A former CIA director has said the European Union “gets in the way” of security services, further undermining Prime Minister David Cameron’s assertion that remaining within the EU makes the UK safer.
His comments come just a day after the former head of Britain’s MI6 security agency, Sir Richard Dearlove, said that membership of the EU actively hampers British security. He argued that, on a range of measures, a British exit is demonstrably better for national security.
Retired general Michael Hayden agreed with his former colleague, telling the BBC that the EU is “not a natural contributor to national security”.
“National security remains a national responsibility and so sadly, the grades you have to give to each of the services are frankly individual, and it’s very uneven,” General Hayden explained.
While France and Britain have “very good”, “aggressive” security services, Belgium’s, he said, is “small, under-resourced, legally limited and frankly, working for a government that itself has its own challenges in terms of overall governance.”
“European defence and security policy has proved to be little more than an aspiration,” sir Richard said in his intervention, adding “Britain is Europe’s leader in intelligence and security matters and gives much more than it gets in return. It is difficult to imagine any of the other EU members ending the relationships they already enjoy with the UK.”
General Hayden responded: “I think Sir Richard is right. Because of this division of labour – I don’t mean to be arguing against the European Union, but with regard to these kinds of questions – the Union is not a natural contributor to national security of each of the entity states.
“In fact, in some ways [it] gets in the way of the states providing security for its own citizens.”
Britain leaving the EU therefore “wouldn’t have much effect, certainly on the American ability to co-operate with national security services which, again, maintain and keep the primary responsibility for national security,” he said.
And he agreed that, in his experience, European security services have a tendency to interact more with American security agencies that with each other “because frankly, we [American security] are a pretty good investment. We’re huge.”
“The same math does not apply to other services on the continent,” he added.
Welcoming General Hayden’s intervention, Leave.eu campaign co-founder Arron Banks said: “Now that a former head of the CIA, a security superpower, has shot down claims that the EU makes us safer, Cameron has no excuse for not being straight with the British public.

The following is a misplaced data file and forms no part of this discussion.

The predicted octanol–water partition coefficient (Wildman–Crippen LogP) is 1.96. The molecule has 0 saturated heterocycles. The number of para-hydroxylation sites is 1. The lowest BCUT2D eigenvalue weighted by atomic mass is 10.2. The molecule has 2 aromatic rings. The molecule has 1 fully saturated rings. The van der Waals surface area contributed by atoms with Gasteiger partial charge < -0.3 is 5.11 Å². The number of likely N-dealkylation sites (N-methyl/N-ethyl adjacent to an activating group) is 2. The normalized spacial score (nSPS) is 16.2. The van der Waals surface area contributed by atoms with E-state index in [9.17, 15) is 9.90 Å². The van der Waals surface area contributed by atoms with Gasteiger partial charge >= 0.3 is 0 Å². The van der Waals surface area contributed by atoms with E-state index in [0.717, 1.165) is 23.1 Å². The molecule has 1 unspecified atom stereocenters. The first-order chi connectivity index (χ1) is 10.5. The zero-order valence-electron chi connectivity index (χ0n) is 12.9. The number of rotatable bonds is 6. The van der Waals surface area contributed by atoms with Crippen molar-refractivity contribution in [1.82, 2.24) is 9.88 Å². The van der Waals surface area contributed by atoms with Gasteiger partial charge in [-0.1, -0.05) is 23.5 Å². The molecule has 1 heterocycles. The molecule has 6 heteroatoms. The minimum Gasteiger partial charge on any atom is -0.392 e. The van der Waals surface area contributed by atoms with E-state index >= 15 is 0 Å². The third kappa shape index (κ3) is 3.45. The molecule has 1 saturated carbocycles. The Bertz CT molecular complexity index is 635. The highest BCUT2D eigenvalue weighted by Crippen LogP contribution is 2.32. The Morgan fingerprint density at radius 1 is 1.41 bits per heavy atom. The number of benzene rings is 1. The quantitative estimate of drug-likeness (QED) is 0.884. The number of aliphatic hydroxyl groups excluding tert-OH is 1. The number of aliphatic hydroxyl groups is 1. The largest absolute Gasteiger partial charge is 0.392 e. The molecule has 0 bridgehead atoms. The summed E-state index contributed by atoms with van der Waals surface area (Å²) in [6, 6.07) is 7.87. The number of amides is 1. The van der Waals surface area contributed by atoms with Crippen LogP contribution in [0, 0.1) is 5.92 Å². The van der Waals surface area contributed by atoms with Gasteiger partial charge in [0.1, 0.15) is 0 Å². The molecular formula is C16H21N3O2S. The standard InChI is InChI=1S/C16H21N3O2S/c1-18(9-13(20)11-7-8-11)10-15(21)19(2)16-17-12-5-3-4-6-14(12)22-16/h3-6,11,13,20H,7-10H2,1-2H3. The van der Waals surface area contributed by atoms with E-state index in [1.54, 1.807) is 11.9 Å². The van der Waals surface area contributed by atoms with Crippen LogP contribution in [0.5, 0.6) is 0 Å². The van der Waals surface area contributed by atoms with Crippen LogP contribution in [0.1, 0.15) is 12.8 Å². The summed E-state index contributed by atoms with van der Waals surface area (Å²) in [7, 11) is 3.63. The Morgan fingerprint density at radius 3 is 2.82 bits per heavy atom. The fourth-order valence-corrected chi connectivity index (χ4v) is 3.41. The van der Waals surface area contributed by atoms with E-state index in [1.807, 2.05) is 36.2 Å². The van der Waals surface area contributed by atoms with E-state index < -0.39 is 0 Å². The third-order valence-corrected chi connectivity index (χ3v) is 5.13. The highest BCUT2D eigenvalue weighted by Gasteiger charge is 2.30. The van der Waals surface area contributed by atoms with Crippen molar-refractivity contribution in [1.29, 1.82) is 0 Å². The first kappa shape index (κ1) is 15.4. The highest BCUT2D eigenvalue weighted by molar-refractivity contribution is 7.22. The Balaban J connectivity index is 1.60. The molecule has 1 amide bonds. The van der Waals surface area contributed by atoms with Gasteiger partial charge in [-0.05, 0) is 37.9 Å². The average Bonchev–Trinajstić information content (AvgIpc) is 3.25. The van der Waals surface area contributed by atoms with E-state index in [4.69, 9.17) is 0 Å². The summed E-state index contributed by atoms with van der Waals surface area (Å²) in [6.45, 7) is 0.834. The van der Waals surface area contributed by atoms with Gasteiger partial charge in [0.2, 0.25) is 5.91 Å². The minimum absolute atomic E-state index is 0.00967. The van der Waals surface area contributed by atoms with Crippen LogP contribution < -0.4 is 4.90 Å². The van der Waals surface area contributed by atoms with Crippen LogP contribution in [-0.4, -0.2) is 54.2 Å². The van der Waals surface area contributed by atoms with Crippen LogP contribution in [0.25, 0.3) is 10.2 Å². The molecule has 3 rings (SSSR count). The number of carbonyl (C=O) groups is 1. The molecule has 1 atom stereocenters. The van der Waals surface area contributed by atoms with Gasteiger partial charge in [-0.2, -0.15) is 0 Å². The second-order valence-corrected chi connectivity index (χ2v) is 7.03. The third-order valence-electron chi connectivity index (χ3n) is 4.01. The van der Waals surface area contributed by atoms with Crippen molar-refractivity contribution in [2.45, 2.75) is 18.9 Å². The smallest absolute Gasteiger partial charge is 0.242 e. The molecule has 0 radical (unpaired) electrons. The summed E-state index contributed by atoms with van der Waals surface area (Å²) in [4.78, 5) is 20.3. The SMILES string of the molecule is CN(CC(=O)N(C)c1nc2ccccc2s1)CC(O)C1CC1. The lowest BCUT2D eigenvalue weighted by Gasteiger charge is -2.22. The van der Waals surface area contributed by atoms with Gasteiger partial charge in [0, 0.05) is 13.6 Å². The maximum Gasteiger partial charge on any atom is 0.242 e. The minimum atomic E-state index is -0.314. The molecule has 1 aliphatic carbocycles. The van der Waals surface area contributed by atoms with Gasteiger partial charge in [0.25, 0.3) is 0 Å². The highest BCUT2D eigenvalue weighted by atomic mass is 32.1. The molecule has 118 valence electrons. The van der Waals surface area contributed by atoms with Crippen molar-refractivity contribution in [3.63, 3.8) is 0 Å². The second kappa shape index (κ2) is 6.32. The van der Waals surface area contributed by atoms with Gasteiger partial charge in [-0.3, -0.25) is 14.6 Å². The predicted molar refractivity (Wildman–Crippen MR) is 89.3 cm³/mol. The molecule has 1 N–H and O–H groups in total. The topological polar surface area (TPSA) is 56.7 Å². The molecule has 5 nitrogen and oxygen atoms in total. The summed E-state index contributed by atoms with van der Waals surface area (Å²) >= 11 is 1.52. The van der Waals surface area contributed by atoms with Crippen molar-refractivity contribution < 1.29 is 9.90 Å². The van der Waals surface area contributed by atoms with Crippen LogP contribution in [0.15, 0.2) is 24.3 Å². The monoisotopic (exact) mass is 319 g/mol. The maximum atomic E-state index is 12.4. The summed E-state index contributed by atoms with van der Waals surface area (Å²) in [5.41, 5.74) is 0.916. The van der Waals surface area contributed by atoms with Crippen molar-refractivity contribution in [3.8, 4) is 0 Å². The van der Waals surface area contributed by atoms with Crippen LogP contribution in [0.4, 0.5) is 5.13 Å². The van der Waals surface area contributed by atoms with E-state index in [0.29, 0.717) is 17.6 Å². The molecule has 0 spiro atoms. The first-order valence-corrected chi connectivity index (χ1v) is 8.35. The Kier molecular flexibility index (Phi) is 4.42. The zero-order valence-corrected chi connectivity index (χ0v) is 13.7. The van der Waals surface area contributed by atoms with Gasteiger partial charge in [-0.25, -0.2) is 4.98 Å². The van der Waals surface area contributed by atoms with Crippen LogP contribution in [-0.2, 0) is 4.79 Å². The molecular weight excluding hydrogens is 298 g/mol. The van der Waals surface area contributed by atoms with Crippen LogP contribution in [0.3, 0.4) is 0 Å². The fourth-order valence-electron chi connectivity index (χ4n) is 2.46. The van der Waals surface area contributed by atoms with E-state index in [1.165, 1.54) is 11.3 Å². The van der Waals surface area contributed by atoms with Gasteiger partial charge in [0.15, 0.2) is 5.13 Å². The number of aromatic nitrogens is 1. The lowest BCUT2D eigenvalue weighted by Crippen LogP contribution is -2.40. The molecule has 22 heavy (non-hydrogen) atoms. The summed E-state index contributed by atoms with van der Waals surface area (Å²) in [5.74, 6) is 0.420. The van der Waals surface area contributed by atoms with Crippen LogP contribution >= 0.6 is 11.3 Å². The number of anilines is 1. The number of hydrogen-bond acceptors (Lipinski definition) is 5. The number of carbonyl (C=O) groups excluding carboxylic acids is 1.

“General Hayden, Sir Richard Dearlove and the man in the street all understand that we’re made less safe by EU rules which give Belgian Islamists the right to settle in the UK and EU courts which stop us from deporting dangerous people who are already here,” he said.
Responding to General Hayden’s comments, Philippe de Backer, a Belgian European Member of Parliament from the Group of the Alliance of Liberals and Democrats for Europe told Today: “I strongly disagree with him.”
He argued that the United States wouldn’t put up with a patchwork of intelligence agencies working independently in each American state, and neither should the European Union’s member states, adding: “The terrorist are not concerned with borders or national sovereignty.”
But it’s an argument that Mr Banks rejected, accusing pro-EU politicians of using the tragedy in Brussels this week to make a “power grab”
“The pro-EU politician from Belgium who spoke after General Hayden had his head deep in the sand, defending the European Commission’s attempt to use the Brussels attacks as an excuse to grab power over national intelligence services,” he said.
“Personally, I can’t think of anything more likely to undermine the freedom the terrorists want to destroy than a central spy agency under the control of the inept and unaccountable Eurocrats who enabled the current security crisis.
“These people are dangerous and deluded, and we can’t be safe so long as they’re able to overrule our courts and dictate who can and can’t come into our country.”
Latest polling by Survation shows the remain campaign ahead by eleven points, but support for remaining within the Union is waning – two percent of people have switched from remain to leave in the last month to produce a result of 46 percent backing remain against 35 percent who plan to vote leave. 19 percent are still undecided.